How Bowman International innovated a world-first split roller bearing for high-load applications
Sponsored by Bowman
For the first time in split roller bearing history, there is a bearing specifically designed to accommodate high axial load as well as increased radial load applications across a range of heavy-side sectors.
Harnessing the unique component production capabilities of additive manufacturing, the new Bowman Advanced Split Roller Bearing delivers up to 75% higher radial load capacity and up to a 1000% increase in axial load capacity in both directions.
Here, Chris Ager, Business Unit Manager for Bowman International’s Split Bearing Division, explains the thought process behind the design and the significance of innovating products for specific applications:
Q: Describe how you went about innovating a ‘world-first’ bearing.
When innovating a new bearing, we prefer to use a ‘blank page’ design philosophy, rather than simply trying to evolve or change an existing product. This enables us to scrutinise each sub-component, and understand it’s strengths and weaknesses, before working out how to improve in accordance to the specific application we are designing for.
For example, a traditional split roller bearing accommodates axial load as a secondary consideration, relying on sliding contact from race lips alone. We knew that in order to innovate a bearing that would optimise performance and reduce failure in high-load applications, the axial force would need its own integrated axial rolling element – something that has long been impossible to achieve with traditional component manufacturing techniques. Harnessing new technologies such as additive manufacturing, we were able to overcome this barrier and succeed in making a bearing that accommodates much higher radial and axial forces with great success.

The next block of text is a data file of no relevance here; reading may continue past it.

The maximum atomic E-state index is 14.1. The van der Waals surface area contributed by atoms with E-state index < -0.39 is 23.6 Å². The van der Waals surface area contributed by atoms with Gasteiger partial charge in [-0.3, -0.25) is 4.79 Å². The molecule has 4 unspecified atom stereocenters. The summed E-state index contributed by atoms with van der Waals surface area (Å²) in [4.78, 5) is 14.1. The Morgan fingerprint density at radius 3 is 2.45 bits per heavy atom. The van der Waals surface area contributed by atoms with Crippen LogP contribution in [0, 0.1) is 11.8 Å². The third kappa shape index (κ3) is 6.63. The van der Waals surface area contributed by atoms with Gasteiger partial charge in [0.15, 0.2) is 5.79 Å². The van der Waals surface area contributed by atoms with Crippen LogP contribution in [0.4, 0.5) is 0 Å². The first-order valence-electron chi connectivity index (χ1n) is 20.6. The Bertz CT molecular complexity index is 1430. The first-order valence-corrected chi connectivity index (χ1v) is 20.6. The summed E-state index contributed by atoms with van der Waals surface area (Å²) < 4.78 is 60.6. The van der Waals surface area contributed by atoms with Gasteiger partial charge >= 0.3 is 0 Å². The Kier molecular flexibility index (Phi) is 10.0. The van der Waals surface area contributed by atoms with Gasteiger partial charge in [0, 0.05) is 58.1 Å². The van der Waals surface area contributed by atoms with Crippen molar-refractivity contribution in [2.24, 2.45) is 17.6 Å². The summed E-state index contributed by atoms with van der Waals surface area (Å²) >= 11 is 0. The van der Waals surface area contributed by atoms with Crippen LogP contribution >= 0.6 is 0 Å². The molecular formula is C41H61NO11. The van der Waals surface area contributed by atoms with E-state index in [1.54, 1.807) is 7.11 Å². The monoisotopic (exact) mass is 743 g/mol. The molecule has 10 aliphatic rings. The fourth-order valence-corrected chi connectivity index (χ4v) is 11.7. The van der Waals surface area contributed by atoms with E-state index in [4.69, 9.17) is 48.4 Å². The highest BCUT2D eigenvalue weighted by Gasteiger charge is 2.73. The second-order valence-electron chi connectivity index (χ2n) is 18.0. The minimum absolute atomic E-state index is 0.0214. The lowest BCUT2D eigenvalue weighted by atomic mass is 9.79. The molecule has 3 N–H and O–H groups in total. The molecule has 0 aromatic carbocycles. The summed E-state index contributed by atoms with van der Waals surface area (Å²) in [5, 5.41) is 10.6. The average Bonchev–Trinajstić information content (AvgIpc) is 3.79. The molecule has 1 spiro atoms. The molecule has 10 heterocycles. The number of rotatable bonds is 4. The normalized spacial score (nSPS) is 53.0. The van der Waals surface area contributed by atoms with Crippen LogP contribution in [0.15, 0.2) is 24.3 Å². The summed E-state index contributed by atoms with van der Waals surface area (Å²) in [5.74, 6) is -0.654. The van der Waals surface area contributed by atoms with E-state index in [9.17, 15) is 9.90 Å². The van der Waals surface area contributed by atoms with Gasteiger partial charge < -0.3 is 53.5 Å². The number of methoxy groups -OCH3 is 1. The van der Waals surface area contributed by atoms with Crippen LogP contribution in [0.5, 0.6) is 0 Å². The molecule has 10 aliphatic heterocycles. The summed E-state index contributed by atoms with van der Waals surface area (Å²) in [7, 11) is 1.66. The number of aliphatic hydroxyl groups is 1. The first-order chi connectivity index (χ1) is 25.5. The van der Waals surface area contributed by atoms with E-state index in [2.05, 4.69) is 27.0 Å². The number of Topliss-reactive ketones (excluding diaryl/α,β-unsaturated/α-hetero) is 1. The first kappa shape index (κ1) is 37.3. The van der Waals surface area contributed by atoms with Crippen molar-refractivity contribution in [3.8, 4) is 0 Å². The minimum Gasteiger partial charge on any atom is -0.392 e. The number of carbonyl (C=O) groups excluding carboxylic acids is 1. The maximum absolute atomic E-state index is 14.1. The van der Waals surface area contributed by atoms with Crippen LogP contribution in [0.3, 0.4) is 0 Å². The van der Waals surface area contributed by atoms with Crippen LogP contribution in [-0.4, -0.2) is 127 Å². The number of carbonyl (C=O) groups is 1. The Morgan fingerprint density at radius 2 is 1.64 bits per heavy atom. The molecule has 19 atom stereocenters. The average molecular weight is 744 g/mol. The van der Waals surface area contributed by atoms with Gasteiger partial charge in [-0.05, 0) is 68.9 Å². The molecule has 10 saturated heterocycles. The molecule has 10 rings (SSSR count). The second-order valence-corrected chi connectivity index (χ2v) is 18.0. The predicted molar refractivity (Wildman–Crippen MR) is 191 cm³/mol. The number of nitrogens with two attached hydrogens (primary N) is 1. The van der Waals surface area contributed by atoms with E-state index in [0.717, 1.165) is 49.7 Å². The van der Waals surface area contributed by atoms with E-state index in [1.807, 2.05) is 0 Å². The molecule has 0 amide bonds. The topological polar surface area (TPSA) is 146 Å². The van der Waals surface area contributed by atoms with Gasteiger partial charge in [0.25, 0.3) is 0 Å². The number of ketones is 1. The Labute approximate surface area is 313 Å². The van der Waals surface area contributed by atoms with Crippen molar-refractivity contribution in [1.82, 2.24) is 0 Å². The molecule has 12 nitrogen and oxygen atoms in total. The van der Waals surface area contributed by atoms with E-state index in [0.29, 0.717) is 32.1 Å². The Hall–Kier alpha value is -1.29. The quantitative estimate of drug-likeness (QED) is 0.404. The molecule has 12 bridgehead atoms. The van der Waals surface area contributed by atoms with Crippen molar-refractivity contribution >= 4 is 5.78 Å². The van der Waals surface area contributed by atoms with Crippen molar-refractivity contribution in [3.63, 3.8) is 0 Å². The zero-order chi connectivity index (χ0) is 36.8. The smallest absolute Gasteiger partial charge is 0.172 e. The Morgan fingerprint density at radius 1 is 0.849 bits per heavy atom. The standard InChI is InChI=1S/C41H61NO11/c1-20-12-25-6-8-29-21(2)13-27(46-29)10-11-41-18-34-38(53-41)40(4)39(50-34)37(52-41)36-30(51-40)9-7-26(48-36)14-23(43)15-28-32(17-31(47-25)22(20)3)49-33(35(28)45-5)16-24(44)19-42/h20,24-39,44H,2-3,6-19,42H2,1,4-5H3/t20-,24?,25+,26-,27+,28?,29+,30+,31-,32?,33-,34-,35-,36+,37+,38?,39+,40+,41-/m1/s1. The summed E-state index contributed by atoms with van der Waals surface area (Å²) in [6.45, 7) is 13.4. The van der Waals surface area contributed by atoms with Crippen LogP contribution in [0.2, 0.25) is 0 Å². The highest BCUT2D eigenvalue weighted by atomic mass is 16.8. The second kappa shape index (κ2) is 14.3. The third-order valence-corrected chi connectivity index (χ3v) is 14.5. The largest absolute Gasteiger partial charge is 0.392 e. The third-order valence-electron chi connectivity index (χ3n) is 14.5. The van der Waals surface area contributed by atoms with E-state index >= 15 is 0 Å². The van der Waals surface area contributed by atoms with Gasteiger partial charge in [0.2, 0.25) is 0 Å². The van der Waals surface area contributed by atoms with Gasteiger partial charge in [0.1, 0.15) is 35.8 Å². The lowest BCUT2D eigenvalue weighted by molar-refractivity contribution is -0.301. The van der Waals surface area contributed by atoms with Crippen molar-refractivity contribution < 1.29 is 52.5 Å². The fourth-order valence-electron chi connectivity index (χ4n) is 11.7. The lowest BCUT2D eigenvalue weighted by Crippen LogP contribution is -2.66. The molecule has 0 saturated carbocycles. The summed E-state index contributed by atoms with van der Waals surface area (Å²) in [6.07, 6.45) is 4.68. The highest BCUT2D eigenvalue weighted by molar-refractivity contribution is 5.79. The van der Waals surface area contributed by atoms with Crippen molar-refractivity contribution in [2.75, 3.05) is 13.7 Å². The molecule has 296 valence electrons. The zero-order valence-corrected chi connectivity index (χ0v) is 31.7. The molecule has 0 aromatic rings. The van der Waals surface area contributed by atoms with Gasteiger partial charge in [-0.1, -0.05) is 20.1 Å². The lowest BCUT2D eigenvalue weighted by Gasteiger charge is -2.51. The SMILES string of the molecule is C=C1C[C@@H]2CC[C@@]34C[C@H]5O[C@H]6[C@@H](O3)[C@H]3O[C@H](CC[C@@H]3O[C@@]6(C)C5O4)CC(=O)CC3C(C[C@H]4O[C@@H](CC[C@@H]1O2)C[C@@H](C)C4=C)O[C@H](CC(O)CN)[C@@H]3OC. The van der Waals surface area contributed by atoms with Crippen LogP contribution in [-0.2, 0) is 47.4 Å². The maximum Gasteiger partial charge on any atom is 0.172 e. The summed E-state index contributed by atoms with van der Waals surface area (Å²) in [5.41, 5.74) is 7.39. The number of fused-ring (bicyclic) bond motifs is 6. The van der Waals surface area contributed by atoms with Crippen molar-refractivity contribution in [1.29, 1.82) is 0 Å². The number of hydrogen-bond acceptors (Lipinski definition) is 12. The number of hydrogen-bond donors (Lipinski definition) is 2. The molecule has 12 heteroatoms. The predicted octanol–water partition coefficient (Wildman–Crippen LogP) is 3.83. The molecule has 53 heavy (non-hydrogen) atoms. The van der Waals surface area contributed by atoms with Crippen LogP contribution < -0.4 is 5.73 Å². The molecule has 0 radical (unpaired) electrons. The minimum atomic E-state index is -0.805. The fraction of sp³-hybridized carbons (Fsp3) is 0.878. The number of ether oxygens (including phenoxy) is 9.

When innovating a product for a specific environment it’s important to design for both the primary issue (in this case high-load capacities), but also any secondary issues too. When studying high load applications, we identified two additional issues – the lack of available space around the system which made replacement and maintenance difficult, and the importance of maintaining uptime in busy and time-critical environments.
To meet these secondary needs, we knew that our new roller bearing needed to be split to the shaft. This would enable engineers to assemble it radially around the shaft, eliminating the need to disconnect the coupling and move other equipment such as motors, gearboxes or pumps in order to complete any maintenance. The radial assembly of our new bearing delivers up to ten times quicker installation times compared to equivalent solid bearings, saving time and money on planned and reactive maintenance.
Q: Explain why additive manufacturing was the right method for creating the new Bowman Advanced Split Roller Bearing.
Bearing components, by their very nature, tend to be round objects manufactured from rings or rods and the most complex component is usually the bearing cage. We knew that as soon as there was an emerging technology that could create complex forms in resilient materials, this would likely be the answer to creating a bearing cage with enhanced performance capabilities.
Additive manufacturing allowed us to create strong durable cages with highly complex geometries that could not be manufactured in any other way – the resulting cages create bearings with superior performance to other manufacturing methods, all at a reasonable price point and no tooling required.
For more information on Bowman’s new Advanced Split Roller Bearing, search ‘Bowman Split Bearings’ online.